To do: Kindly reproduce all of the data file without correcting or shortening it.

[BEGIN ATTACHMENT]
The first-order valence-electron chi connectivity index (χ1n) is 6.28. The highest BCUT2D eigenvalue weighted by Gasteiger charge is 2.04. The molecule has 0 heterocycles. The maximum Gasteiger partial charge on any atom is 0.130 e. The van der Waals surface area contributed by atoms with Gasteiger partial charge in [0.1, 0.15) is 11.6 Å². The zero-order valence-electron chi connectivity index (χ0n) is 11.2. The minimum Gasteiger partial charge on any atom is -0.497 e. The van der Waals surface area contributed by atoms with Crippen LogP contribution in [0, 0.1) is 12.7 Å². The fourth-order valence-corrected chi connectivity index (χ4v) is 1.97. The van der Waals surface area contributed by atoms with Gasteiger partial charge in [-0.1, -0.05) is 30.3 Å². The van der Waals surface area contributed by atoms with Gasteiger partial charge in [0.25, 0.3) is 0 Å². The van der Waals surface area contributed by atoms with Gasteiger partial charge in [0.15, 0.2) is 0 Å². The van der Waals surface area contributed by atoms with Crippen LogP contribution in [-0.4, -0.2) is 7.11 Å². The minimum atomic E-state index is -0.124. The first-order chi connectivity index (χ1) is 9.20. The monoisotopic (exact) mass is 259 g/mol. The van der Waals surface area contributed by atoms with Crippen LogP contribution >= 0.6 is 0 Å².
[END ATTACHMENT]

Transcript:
The first-order valence-electron chi connectivity index (χ1n) is 6.28. The highest BCUT2D eigenvalue weighted by Gasteiger charge is 2.04. The molecule has 0 heterocycles. The maximum Gasteiger partial charge on any atom is 0.130 e. The van der Waals surface area contributed by atoms with Gasteiger partial charge in [0.1, 0.15) is 11.6 Å². The zero-order valence-electron chi connectivity index (χ0n) is 11.2. The minimum Gasteiger partial charge on any atom is -0.497 e. The van der Waals surface area contributed by atoms with Crippen LogP contribution in [0, 0.1) is 12.7 Å². The fourth-order valence-corrected chi connectivity index (χ4v) is 1.97. The van der Waals surface area contributed by atoms with Gasteiger partial charge in [-0.1, -0.05) is 30.3 Å². The van der Waals surface area contributed by atoms with Gasteiger partial charge in [0.25, 0.3) is 0 Å². The van der Waals surface area contributed by atoms with Gasteiger partial charge in [0.15, 0.2) is 0 Å². The van der Waals surface area contributed by atoms with Crippen LogP contribution in [-0.4, -0.2) is 7.11 Å². The minimum atomic E-state index is -0.124. The first-order chi connectivity index (χ1) is 9.20. The monoisotopic (exact) mass is 259 g/mol. The van der Waals surface area contributed by atoms with Crippen LogP contribution >= 0.6 is 0 Å².